Tuesday, 31 January 2017

I Don’t Call Myself An Enterprise Architect

... anymore.

A few people have asked why I call myself a Change Designer rather than an Enterprise Architect. The reason is simple: the EA label misrepresents what I do.

The popular understanding of  Enterprise Architect is:
  • attached to an I.T. view of the world - I’m not only focused on I.T.
  • often synonymous with large arcane frameworks like TOGAF - I dislike them
  • regarded as slow, top-down, big modelling up front etc - I prefer Dan Ward’s F.I.R.E. approach.

I use the title Change Designer because:
  • They are two simple words, that together, explain what I do - I Design Change (transformational or otherwise).
  • They don't t limit me to only focus on I.T. - but, at the same time, they don’t exclude I.T.
  • Much of my thinking and toolset come from the world of “Design Thinking” (and Systems Thinking, Complexity Science etc.).

I guess I’m lucky in the sense I’m unemployable now, partly due to age but mostly due to temperament! :-) I’m more choosy about the things I work on where and when. All this means I don’t need to splash “Enterprise Architecture” and TOGAF all over my CV to find the next gig - and if I did, I’d probably not meet the client’s expectations!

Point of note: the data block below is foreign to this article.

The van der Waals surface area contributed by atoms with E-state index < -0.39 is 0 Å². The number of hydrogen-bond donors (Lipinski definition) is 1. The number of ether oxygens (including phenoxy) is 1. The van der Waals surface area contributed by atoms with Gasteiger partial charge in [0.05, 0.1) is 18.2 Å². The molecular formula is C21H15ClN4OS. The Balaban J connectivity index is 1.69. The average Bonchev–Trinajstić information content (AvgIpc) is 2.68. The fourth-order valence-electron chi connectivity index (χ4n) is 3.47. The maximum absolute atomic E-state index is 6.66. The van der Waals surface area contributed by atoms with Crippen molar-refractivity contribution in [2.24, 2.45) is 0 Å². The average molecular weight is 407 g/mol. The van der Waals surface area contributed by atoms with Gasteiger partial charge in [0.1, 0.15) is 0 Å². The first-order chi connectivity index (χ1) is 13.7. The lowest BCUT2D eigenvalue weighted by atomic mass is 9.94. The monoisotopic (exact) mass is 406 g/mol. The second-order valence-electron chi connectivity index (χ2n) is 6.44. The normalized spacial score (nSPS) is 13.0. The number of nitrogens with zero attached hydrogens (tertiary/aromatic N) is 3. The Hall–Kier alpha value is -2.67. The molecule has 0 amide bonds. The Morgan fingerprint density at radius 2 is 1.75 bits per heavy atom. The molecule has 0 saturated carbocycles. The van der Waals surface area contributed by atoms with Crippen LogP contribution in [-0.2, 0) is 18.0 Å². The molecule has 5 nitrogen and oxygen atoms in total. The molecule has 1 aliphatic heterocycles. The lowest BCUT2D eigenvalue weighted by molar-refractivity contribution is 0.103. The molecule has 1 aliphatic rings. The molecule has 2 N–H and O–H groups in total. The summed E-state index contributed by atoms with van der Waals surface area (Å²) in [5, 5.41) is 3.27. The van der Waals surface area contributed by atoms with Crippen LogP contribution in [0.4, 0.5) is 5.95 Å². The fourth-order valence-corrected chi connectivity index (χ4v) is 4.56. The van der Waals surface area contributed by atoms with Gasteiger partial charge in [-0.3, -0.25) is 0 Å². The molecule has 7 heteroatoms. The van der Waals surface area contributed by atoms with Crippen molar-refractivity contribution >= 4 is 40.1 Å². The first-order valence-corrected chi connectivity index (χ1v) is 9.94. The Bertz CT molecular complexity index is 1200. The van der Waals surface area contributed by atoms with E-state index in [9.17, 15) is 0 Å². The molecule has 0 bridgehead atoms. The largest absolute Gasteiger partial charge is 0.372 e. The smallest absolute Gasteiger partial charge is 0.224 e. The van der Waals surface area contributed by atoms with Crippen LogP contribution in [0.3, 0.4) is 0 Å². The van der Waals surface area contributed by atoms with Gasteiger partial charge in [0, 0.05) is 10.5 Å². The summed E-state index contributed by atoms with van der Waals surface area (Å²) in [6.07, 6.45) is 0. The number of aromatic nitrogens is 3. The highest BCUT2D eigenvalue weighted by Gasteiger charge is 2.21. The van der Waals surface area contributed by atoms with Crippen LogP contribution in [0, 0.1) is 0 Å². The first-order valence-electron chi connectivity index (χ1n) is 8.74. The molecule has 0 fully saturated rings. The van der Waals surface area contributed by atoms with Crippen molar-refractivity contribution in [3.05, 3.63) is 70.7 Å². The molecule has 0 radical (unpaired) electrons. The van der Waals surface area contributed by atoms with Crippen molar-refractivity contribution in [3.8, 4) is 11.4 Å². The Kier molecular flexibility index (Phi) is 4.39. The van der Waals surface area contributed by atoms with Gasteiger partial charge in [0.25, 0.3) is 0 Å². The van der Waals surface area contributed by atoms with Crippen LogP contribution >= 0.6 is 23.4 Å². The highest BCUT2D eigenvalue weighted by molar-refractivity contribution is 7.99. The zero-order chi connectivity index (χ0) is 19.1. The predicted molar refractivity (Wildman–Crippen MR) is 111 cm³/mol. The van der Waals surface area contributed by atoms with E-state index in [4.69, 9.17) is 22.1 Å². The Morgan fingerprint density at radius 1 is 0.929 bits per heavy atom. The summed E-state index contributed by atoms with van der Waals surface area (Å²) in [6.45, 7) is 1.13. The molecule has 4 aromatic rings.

Follow #foundindesign on Twitter to see what I'm up to these days.

Saturday, 28 January 2017

Found In Design

I've finally got around to shaping-up the sequel to "Lost In Translation" - the working title is "Found In Design".

I've decided to take, what you might call, an "unbook" (as in not a book) approach to this one. I will be writing and sharing early drafts on a blog with the intent of gathering feedback as I go. All under Creative Commons: Attribution + ShareAlike License.
It may well end up becoming a book - and you could be one of its authors
So please do drop by the Found In Design blog and send me your thoughts, comments or reactions.